This is a guest post written by Secure360 Twin Cities 2017 spotlight speaker Regina Phelps.
It seems there isn’t day that goes by without another story of a cyber attack or breach. It has almost become a “breach a day”! Companies are spending millions of dollars to prevent these attacks from occurring, which is a wise and prudent investment. No one, however, is talking about how to deal with the impact of such a breach. We have surveyed our clients, professional colleagues, and firms and found no one is planning for the impact.
We have done numerous exercises on the impact of a cyber breach and have found them to be the most effective and rich exercise narratives we have ever used in over thirty years of practice. Do you want to get your executives and incident management team ready for such a cyber attack? Then you need to do a cyber exercise.
What makes it so different?
One of the things I often hear continuity professionals say is that they “plan for the worse-case scenario.” Whenever I hear that come out of someone’s mouth, I immediately stop them; this is simply not true. We don’t plan for the worse-case scenario, we plan for what we think will happen, what is called a “routine” emergency. What we plan for may be a really bad situation, but there is not enough time, money, or risk appetite to plan for the truly worse-case scenario.
Six design aspects you must consider in this exercise
To manage this very different type of exercise, you need to have six things in place to make it work:
1. Management support
Right off the bat, senior management needs to understand that this exercise is likely to produce many learnings and issues that will need to be resolved, and it will present topics that they have never thought about or deeply understood. This could easily make people feel uncomfortable with quite a few unanswered questions at the end of the experience. As you explore the topic, you will also likely need to provide some cover to the IT and Information Security departments so that it doesn’t become a blame game or a witch hunt.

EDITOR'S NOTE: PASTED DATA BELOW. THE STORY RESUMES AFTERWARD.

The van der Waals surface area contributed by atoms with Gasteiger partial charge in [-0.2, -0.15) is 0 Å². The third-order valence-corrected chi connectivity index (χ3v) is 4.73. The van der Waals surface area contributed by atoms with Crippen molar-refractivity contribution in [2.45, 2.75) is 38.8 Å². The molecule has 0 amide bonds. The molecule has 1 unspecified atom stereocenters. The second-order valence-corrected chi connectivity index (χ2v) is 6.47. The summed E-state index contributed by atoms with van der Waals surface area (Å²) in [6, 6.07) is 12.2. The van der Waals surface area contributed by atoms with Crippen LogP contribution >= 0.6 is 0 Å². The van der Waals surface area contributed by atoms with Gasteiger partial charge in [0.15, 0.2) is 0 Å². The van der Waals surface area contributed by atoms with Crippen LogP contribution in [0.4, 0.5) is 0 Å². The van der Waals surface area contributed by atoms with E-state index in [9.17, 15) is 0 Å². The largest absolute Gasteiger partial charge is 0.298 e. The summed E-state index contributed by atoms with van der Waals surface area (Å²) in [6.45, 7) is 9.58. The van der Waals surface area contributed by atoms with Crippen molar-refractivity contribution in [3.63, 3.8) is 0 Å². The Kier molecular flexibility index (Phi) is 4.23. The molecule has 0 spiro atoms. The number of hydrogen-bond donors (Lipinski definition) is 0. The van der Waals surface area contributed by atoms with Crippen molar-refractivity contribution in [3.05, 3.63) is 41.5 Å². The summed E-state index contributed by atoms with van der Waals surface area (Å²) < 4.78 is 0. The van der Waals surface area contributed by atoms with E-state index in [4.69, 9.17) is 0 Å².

2. A willing IT department
IT needs to be an active planner in the exercise. You need several excellent IT staff members who will not be players in the exercise to be part of the design process. You need them to help you determine what the cause will be. When you first begin, this will undoubtedly make them uncomfortable, because in the back of their mind, they are going to be fearful of being blamed. You’ll need to reassure them that’s not the goal of the exercise.
The first question you need to ask the IT department is, “Could we be hacked?” The answer will inevitably be “yes.” The next question is, “How could that happen?” The list is long but could include things such as phishing, watering holes, or infected flash drives. You just need to find a likely means, not a deep exploration of the intrusion. You need the IT team as your ally and you may need to provide them some cover.
3. Two Design Teams
You need two design teams: An IT/Information Security design team, and a standard Exercise Design team. The IT/Info Sec team needs to do a deep dive on the narrative and develop the timeline of issues that happened before the exercise’s scenario date, and then provide a very detailed timeline of what happens during the exercise. Once they have developed the breach timeline, the other design team can begin to develop their injects.